Bank of America warns customers of data breach after vendor hack

Original Source: Bleeping Computer

Bank of America is warning customers of a data breach exposing their personal information after Infosys McCamish Systems (IMS), one of its service providers, was hacked last year.

Customer personally identifiable information (PII) exposed in the security breach includes the affected individuals' names, addresses, social security numbers, dates of birth, and financial information, including account and credit card numbers, according to details shared with the Attorney General of Texas.

Bank of America serves approximately 69 million clients at over 3,800 retail financial centers and through approximately 15,000 ATMs in the United States, its territories, and more than 35 countries.

A Bank of America spokesperson declined to comment when BleepingComputer reached out for more details and asked us to connect with Infosys McCamish.

While Bank of America has yet to disclose how many customers were impacted by the data breach, an IMS breach notification letter filed with the Attorney General of Maine on behalf of Bank of America revealed that a total of 57,028 people were directly impacted.

"Or around November 3, 2023, IMS was impacted by a cybersecurity event when an unauthorized third party accessed IMS systems, resulting in the non-availability of certain IMS applications," the data breach notification says.

"On November 24, 2023, IMS told Bank of America that data concerning deferred compensation plans serviced by Bank of America may have been compromised. Bank of America's systems were not compromised."

"It is unlikely that we will be able to determine with certainty what personal information was accessed as a result of this incident at IMS."

LockBit claims ransomware attack on IMS

The November security breach led to a "non-availability of certain applications and systems in IMS," as explained when the incident was first disclosed in a filing with the U.S. Securities and Exchange Commission.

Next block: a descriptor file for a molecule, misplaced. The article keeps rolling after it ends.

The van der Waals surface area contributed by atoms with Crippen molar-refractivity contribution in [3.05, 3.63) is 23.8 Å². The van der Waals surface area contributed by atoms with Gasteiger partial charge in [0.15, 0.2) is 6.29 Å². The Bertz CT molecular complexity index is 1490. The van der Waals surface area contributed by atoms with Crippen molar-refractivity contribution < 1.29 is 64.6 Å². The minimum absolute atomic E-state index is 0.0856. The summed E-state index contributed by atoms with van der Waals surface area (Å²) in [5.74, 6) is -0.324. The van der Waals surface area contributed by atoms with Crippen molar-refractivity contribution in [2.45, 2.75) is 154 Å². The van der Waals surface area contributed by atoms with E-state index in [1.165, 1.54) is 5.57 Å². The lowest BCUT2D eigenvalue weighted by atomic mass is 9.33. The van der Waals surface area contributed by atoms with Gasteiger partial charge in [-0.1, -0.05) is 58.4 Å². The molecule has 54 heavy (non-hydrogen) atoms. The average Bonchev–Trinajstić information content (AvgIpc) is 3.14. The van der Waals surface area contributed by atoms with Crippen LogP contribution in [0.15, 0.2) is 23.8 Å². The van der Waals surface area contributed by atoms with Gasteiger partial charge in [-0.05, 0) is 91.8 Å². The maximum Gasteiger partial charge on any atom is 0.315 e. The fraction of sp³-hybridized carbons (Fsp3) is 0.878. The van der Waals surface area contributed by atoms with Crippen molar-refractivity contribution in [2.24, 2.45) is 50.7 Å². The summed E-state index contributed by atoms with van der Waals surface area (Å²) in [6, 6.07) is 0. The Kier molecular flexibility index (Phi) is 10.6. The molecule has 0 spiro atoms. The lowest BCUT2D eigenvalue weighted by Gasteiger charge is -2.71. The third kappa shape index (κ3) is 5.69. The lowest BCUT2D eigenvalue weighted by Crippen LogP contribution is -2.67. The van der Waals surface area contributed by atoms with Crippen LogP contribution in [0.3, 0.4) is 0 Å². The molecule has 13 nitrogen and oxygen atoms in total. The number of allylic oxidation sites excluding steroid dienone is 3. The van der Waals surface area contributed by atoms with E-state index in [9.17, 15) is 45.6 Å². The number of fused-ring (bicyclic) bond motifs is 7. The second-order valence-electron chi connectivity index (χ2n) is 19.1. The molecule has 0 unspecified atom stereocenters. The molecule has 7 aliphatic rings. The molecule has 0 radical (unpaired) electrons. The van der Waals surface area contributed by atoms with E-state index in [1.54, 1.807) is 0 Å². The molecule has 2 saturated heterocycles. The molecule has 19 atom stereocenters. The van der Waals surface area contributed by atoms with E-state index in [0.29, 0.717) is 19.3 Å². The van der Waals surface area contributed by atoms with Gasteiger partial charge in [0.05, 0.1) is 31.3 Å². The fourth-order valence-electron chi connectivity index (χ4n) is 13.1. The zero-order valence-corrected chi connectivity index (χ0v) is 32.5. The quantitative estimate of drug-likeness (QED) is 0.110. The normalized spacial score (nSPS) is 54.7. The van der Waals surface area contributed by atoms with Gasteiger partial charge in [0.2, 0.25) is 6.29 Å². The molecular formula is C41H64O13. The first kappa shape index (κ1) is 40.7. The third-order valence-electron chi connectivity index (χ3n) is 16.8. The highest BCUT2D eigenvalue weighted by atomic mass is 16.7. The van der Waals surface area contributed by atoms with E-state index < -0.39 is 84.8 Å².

On November 4th, the LockBit ransomware gang claimed responsibility for the IMS attack, saying that its operators encrypted over 2,000 systems during the breach.

The LockBit ransomware-as-a-service (RaaS) operation came to light in September 2019 and has since targeted many high-profile organizations, including the UK Royal Mail, the Continental automotive giant, the City of Oakland, and the Italian Internal Revenue Service.

In June, cybersecurity authorities in the United States and partners worldwide released a joint advisory estimating that the LockBit gang has extorted at least $91 million from U.S. organizations following roughly 1,700 attacks since 2020.

Infosys, IMS' parent company, is a multinational IT consulting and services provider giant with over 300,000 employees and clients in over 56 countries.

An Infosys spokesperson has yet to respond to a BleepingComputer request for confirmation of LockBit's claims and further information about the security breach.

Bank of America customers' financial account information, credit card, social security, and/or other unique government-issued identification numbers handled by leading accounting firm Ernst & Young were also exposed after the service provider's MOVEit Transfer platform got breached in May 2023 by the Clop cybercrime gang.

"Bank of America has informed us that its systems and servers were not impacted by this event," Ernst & Young said at the time.

Update February 13, 03:24 EST: Bank of America declined to comment.

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